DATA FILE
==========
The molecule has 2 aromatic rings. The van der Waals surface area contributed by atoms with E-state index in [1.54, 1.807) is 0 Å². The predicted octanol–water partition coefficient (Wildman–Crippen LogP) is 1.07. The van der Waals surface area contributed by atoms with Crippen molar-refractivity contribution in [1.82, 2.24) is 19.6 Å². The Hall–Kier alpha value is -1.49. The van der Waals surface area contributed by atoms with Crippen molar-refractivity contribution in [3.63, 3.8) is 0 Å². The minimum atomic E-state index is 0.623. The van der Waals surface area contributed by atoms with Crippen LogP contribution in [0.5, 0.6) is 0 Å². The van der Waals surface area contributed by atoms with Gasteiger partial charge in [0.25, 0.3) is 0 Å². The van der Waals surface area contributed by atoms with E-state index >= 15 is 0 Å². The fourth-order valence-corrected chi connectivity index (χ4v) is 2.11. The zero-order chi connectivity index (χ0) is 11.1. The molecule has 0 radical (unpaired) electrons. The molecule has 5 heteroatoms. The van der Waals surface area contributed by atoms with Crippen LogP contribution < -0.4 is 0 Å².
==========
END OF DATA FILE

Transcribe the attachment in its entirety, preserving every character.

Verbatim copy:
The molecule has 2 aromatic rings. The van der Waals surface area contributed by atoms with E-state index in [1.54, 1.807) is 0 Å². The predicted octanol–water partition coefficient (Wildman–Crippen LogP) is 1.07. The van der Waals surface area contributed by atoms with Crippen molar-refractivity contribution in [1.82, 2.24) is 19.6 Å². The Hall–Kier alpha value is -1.49. The van der Waals surface area contributed by atoms with Crippen molar-refractivity contribution in [3.63, 3.8) is 0 Å². The minimum atomic E-state index is 0.623. The van der Waals surface area contributed by atoms with Crippen LogP contribution in [0.5, 0.6) is 0 Å². The van der Waals surface area contributed by atoms with Gasteiger partial charge in [0.25, 0.3) is 0 Å². The van der Waals surface area contributed by atoms with E-state index >= 15 is 0 Å². The fourth-order valence-corrected chi connectivity index (χ4v) is 2.11. The zero-order chi connectivity index (χ0) is 11.1. The molecule has 0 radical (unpaired) electrons. The molecule has 5 heteroatoms. The van der Waals surface area contributed by atoms with Crippen LogP contribution < -0.4 is 0 Å².